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Zeezibahkwat – Maple Sugar Bush (Syrup)

History of Maple Sugar and Maple Syrup


The first people to make maple sugar were the Native American tribes of the Northeast, who used it as a flavoring for breads, stews, teas, and vegetables. Native Americans also traded maple sugar for other products they needed. The French and English colonists were delighted with the taste of maple sugar, and eventually they learned the process of making it from the Native Americans. Maple sugar became the principal sweetener in North America. (Native Americans and colonists could not store maple syrup easily, so they used the dry form.) When cane sugar was introduced, New Englanders still preferred maple sugar because it was much cheaper and did not involve West Indian slave labor.

116525039_c54a9b9acdOnce a staple of American life, the sweet products of the maple tree are now specialty items. Over the years, the price of cane sugar fell dramatically, and now cane sugar is the variety most Americans use every day. The popularity of maple syrup keeps Vermont sugarhouses going. As anyone who has ever tasted it knows, genuine maple syrup has a taste and texture that the imitations just cannot match. (In Quebec, cheap imitation maple syrup is called "sirop de poteau" or "pole syrup", suggesting that it was made by tapping telephone poles. We couldn’t agree more.)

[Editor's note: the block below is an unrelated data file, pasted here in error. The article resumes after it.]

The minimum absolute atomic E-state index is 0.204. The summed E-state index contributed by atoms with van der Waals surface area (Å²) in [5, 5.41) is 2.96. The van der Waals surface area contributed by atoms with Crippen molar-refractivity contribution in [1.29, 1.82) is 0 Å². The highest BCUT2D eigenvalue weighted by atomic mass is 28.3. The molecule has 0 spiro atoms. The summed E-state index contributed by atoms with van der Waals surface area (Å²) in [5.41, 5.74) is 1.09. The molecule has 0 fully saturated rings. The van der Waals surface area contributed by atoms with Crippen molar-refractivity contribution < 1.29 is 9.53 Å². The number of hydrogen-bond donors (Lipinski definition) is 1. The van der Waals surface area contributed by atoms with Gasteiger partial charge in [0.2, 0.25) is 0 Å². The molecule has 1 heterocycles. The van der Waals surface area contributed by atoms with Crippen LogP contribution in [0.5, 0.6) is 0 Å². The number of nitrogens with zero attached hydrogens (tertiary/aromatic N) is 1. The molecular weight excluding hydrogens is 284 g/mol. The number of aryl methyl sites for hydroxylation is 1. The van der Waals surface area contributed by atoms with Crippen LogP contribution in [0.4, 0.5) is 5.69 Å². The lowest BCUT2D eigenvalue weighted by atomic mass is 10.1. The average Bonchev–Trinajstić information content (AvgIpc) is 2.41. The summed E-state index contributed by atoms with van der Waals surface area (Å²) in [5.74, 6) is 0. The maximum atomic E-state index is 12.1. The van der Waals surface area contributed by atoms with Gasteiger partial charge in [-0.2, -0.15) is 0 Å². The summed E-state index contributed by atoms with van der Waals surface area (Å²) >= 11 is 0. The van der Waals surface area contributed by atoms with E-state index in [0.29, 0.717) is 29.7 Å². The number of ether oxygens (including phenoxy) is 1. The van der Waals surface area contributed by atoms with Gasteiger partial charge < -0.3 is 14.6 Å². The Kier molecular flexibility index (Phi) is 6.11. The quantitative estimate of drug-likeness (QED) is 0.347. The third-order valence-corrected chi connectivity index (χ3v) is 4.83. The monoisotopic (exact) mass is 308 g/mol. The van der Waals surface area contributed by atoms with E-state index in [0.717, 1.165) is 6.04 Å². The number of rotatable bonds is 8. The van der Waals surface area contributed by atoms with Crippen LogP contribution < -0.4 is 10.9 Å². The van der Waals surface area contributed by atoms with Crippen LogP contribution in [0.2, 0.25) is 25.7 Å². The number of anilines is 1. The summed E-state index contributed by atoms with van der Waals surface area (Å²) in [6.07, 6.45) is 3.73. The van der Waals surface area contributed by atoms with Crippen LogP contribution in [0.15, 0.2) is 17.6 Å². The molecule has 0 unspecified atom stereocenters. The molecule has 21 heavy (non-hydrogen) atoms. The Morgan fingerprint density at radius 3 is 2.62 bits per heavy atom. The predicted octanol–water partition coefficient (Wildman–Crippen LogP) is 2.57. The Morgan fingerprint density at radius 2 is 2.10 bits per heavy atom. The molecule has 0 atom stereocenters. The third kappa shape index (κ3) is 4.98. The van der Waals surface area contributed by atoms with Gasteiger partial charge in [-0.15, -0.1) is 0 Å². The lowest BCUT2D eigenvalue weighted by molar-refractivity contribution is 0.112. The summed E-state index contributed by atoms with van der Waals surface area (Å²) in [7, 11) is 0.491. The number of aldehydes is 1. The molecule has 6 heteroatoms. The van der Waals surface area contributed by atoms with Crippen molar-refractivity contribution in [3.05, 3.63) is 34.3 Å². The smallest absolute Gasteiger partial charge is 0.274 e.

Here is an interesting article on the making "Zeezibahkwat" or Maple Syrup

also called "Ziinzibaakwad" and "Sinzibukwud"

Please click the photos below to enlarge






This time of year many people hang buckets on the trees, drill a hole in the trunk,and collect the sap to make Maple Syrup, one of the most important products of our region.

50 gallons of sap and several hours of boiling equal one gallon of syrup. The weather conditions have to be just right for the "sap to run". The night temperatures have to be below freezing, and the day temperatures above freezing. Rain helps. In recent years tent caterpillars have plagued maple forests making the trees less productive, more prone to disease, or killing the trees outright. These reasons are why it is so expensive.

Yesterday I bought a gallon of syrup from my good friend who has a "sugar bush" or forest of maples. It cost $30. American dollars. That is on the lower end of the scale as to cost. But I am sure you can see why it is like liquid gold.

Two Seminole women cooking syrup
Photographed in 1941.
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